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Priam , Hecuba and Hector

Hekabe ( Greek  Ἑκάβη ), also Hekuba (Latin Hecuba ) or Cisseis , was a daughter of the Phrygian king Dymas and in Homer's Iliad the sixth and last queen of Troy as the wife of Priam .


The ten-year siege of Troy and the eventual conquest of the city plunged Hecabe of the greatest motherly happiness and pride of a queen into the deepest need, dependence and despair of a slave, and robbed her of her husband and all of her children.

Hekabe is the mother of Hector , Paris , Helenos , Troilos , Kassandra , Polydoros and 12 other children. She lost Hector and Troilus to Achilles , Paris to Philoctetes , Deiphobos to Menelaus and the remaining children in the destruction of Troy by the Greek army. She herself became a slave to Odysseus . In the Hecabe of Euripides she becomes an avenger by blinding Polymestor , the murderer of her son Polydorus. In Ovid's Metamorphoses she blinds Polymestor and then turns into a bitch. Hekabe is the embodiment of deepest women's misfortunes and misery in war.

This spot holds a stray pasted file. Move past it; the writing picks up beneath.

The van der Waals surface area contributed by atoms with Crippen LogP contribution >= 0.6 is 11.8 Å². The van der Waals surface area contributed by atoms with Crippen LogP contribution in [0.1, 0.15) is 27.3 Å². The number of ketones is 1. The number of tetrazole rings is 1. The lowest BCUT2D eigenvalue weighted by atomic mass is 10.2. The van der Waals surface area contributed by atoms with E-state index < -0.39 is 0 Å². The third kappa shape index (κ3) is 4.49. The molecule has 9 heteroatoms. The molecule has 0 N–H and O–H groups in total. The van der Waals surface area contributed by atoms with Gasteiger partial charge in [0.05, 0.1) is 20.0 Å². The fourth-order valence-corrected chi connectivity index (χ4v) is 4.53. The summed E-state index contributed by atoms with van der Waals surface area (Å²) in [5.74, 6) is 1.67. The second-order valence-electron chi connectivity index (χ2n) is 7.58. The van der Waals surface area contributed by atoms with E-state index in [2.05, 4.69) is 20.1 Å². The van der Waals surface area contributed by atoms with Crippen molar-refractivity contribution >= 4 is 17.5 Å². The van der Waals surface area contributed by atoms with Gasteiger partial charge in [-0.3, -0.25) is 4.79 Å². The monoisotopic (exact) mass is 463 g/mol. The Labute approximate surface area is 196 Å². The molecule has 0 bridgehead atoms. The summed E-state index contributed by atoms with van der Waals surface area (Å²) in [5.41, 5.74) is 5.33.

According to Hygin , one of the Danaids was also named Hekabe; she murdered her husband Dryas on their wedding night. With Apollodor, however, the wife of Dryas is called Eurydice.


The saying “This is Hecuba” in the sense of “It means nothing to me” goes back to a passage in Shakespeare's Hamlet . There Hamlet wonders about the ability of an actor to shed tears over the fate of Hekubas, the shoddy queen from ancient legend, while he, Hamlet, remains completely numb despite the crime that has just been committed against his father:

His eyes wet, dismay in their faces,
Broken voice and his whole demeanor
According to his sense. And all of that for nothing!
To Hecuba!
What is Hecuba to him, what is he to her,
That he should weep for her?


Web links

Commons : Hekabe  - collection of images, videos and audio files

Individual evidence

  1. ^ Ovid, Metamorphoses, XIII, 439-575
  2. Otto Höfer : Hekabe 2) . In: Wilhelm Heinrich Roscher (Hrsg.): Detailed lexicon of Greek and Roman mythology . Volume 1,2, Leipzig 1890, Sp. 1883 ( digitized version ).